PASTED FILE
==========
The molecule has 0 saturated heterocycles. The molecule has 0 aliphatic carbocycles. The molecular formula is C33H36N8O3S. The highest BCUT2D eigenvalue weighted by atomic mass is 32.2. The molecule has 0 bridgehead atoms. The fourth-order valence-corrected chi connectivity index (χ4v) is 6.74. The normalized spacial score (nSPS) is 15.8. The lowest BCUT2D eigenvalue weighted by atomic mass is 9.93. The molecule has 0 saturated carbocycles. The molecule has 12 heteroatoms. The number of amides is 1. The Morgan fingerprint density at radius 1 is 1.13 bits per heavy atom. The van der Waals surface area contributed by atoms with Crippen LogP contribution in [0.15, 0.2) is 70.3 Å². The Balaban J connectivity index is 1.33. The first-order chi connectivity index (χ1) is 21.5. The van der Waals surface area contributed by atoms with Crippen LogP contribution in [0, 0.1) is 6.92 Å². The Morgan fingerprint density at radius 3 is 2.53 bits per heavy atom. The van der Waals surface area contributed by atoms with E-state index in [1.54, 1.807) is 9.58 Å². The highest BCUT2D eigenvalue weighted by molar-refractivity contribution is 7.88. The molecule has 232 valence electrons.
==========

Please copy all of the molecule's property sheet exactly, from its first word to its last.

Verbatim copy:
The molecule has 0 saturated heterocycles. The molecule has 0 aliphatic carbocycles. The molecular formula is C33H36N8O3S. The highest BCUT2D eigenvalue weighted by atomic mass is 32.2. The molecule has 0 bridgehead atoms. The fourth-order valence-corrected chi connectivity index (χ4v) is 6.74. The normalized spacial score (nSPS) is 15.8. The lowest BCUT2D eigenvalue weighted by atomic mass is 9.93. The molecule has 0 saturated carbocycles. The molecule has 12 heteroatoms. The number of amides is 1. The Morgan fingerprint density at radius 1 is 1.13 bits per heavy atom. The van der Waals surface area contributed by atoms with Crippen LogP contribution in [0.15, 0.2) is 70.3 Å². The Balaban J connectivity index is 1.33. The first-order chi connectivity index (χ1) is 21.5. The van der Waals surface area contributed by atoms with Crippen LogP contribution in [0, 0.1) is 6.92 Å². The Morgan fingerprint density at radius 3 is 2.53 bits per heavy atom. The van der Waals surface area contributed by atoms with E-state index in [1.54, 1.807) is 9.58 Å². The highest BCUT2D eigenvalue weighted by molar-refractivity contribution is 7.88. The molecule has 232 valence electrons.